My partner, Bruce Ashton, and I have written a detailed Alert on that subject for our firm, Drinker Biddle & Reath, LLP. A copy of that Alert can be accessed through the Drinker Biddle & Reath LLP website, at:
Please copy and paste the link into your browser to access the publication.
This is another in the series of articles about the 408(b)(2) disclosures – and the consequences of a failure to comply. This article discusses the legal responsibilities of plan sponsors.
If a service provider fails to make the required disclosures, then under ERISA both the service provider and the plan sponsor (that is, the responsible plan fiduciary) have engaged in a prohibited transaction. The 408(b)(2) regulation provides a procedure where plan sponsors can obtain relief for the failures of service providers; however, there is no similar provision for service providers.
What if the disclosures are made, but are not reviewed by the plan sponsor? Then the plan sponsor will have committed a fiduciary breach . . . since there is an affirmative obligation on fiduciaries to review and evaluate the compensation of service providers.
To take it a step further, what if the … Read More »
This is another in a series of articles about interesting issues under the 408(b)(2) disclosure regulation.
In a previous article, I described the likely consequences of a failure to comply with the disclosure requirements—that is, the compensation paid to the service provider would need to be restored to the plan, together with interest. In that article, I also mentioned that there would be penalties imposed by the government. This article expands on that discussion.
The failure to provide the disclosures on a timely basis causes the relationship between the plan and the service provider to be a prohibited transaction. The prohibited transaction rules are found in both the Internal Revenue Code and ERISA . . . and each law has its own requirements and penalties.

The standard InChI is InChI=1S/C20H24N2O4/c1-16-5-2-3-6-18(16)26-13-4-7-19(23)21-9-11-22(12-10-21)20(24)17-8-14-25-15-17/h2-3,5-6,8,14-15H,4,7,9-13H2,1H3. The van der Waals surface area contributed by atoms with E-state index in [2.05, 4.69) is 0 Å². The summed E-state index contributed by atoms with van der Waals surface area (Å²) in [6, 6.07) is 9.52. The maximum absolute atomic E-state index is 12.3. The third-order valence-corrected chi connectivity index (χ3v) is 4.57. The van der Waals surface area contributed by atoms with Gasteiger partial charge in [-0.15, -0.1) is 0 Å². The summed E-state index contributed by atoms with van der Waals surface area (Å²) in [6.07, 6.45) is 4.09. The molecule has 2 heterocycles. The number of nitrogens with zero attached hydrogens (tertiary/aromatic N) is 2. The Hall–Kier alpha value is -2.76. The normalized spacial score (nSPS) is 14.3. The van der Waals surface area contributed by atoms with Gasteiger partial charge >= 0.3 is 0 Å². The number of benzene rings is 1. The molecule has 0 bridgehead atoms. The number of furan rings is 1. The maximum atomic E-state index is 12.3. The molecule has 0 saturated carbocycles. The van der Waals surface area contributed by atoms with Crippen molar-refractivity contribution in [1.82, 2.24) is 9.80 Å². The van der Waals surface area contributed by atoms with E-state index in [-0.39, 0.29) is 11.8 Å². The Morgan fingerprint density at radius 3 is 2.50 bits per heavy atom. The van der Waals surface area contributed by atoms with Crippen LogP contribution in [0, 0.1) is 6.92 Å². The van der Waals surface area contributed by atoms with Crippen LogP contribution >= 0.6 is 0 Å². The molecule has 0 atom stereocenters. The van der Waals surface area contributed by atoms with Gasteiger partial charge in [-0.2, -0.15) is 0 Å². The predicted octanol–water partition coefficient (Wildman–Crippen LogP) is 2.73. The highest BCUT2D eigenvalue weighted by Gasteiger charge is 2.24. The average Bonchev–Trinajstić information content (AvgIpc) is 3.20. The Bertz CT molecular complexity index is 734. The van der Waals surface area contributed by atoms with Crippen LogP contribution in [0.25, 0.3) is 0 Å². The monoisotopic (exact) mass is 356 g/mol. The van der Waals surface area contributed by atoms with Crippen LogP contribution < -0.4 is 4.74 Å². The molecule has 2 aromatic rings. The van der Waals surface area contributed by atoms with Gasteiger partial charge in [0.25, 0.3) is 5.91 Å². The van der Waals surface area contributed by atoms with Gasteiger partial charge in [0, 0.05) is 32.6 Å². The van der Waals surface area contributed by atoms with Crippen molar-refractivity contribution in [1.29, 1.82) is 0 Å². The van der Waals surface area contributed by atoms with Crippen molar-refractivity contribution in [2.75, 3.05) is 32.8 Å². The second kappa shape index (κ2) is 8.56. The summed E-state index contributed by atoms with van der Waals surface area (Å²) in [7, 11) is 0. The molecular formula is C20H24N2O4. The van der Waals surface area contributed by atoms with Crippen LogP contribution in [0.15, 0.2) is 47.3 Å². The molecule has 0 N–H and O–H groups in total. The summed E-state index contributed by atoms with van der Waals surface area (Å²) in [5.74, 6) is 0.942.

Under the Internal Revenue Code, an excise tax of 15% is imposed on the “amount involved.” In the … Read More »
This is another in a series of articles on interesting issues presented under the 408(b)(2) regulation and its disclosure requirements.
It has become fairly common for plans to have expense recapture accounts (which are also known as ERISA budget accounts, PERAs—plan expense recapture or reimbursement accounts, and by a variety of other names). Typically, those accounts are established within a plan when a service provider (most often the recordkeeper) receives compensation through revenue sharing in excess of its reasonable charges. For example, if a reasonable charge for the recordkeeping/TPA services was $50,000 and the recordkeeper received $60,000 in revenue sharing, the excess amount would be deposited into the expense recapture account—thereby avoiding the prohibited transaction issue of excess compensation.
However, sometimes the recordkeeper/TPA places the money in its corporate account and tells the plan sponsor that the money can be spent for … Read More »